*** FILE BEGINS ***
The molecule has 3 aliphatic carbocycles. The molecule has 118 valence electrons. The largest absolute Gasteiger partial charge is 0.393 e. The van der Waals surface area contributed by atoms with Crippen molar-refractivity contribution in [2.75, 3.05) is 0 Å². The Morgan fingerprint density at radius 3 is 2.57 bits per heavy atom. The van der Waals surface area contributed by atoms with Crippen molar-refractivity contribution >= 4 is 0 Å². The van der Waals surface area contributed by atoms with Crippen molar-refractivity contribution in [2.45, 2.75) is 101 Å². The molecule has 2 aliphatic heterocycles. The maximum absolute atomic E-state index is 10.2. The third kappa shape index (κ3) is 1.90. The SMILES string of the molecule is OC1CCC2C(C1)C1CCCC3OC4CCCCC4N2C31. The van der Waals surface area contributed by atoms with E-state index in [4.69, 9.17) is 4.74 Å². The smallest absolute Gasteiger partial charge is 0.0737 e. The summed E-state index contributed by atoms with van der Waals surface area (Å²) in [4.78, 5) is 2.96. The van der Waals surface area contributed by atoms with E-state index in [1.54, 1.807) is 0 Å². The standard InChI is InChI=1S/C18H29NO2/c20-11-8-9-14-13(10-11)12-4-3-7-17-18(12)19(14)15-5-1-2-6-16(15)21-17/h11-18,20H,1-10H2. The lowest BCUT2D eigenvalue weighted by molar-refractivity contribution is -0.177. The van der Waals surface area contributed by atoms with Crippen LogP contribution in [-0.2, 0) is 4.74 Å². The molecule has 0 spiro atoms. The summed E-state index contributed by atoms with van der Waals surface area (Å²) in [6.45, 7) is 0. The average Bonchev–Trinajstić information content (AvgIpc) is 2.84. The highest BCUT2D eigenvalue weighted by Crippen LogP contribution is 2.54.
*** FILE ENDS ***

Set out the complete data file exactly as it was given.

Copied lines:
The molecule has 3 aliphatic carbocycles. The molecule has 118 valence electrons. The largest absolute Gasteiger partial charge is 0.393 e. The van der Waals surface area contributed by atoms with Crippen molar-refractivity contribution in [2.75, 3.05) is 0 Å². The Morgan fingerprint density at radius 3 is 2.57 bits per heavy atom. The van der Waals surface area contributed by atoms with Crippen molar-refractivity contribution >= 4 is 0 Å². The van der Waals surface area contributed by atoms with Crippen molar-refractivity contribution in [2.45, 2.75) is 101 Å². The molecule has 2 aliphatic heterocycles. The maximum absolute atomic E-state index is 10.2. The third kappa shape index (κ3) is 1.90. The SMILES string of the molecule is OC1CCC2C(C1)C1CCCC3OC4CCCCC4N2C31. The van der Waals surface area contributed by atoms with E-state index in [4.69, 9.17) is 4.74 Å². The smallest absolute Gasteiger partial charge is 0.0737 e. The summed E-state index contributed by atoms with van der Waals surface area (Å²) in [4.78, 5) is 2.96. The van der Waals surface area contributed by atoms with E-state index in [1.54, 1.807) is 0 Å². The standard InChI is InChI=1S/C18H29NO2/c20-11-8-9-14-13(10-11)12-4-3-7-17-18(12)19(14)15-5-1-2-6-16(15)21-17/h11-18,20H,1-10H2. The lowest BCUT2D eigenvalue weighted by molar-refractivity contribution is -0.177. The van der Waals surface area contributed by atoms with Crippen LogP contribution in [-0.2, 0) is 4.74 Å². The molecule has 0 spiro atoms. The summed E-state index contributed by atoms with van der Waals surface area (Å²) in [6.45, 7) is 0. The average Bonchev–Trinajstić information content (AvgIpc) is 2.84. The highest BCUT2D eigenvalue weighted by Crippen LogP contribution is 2.54.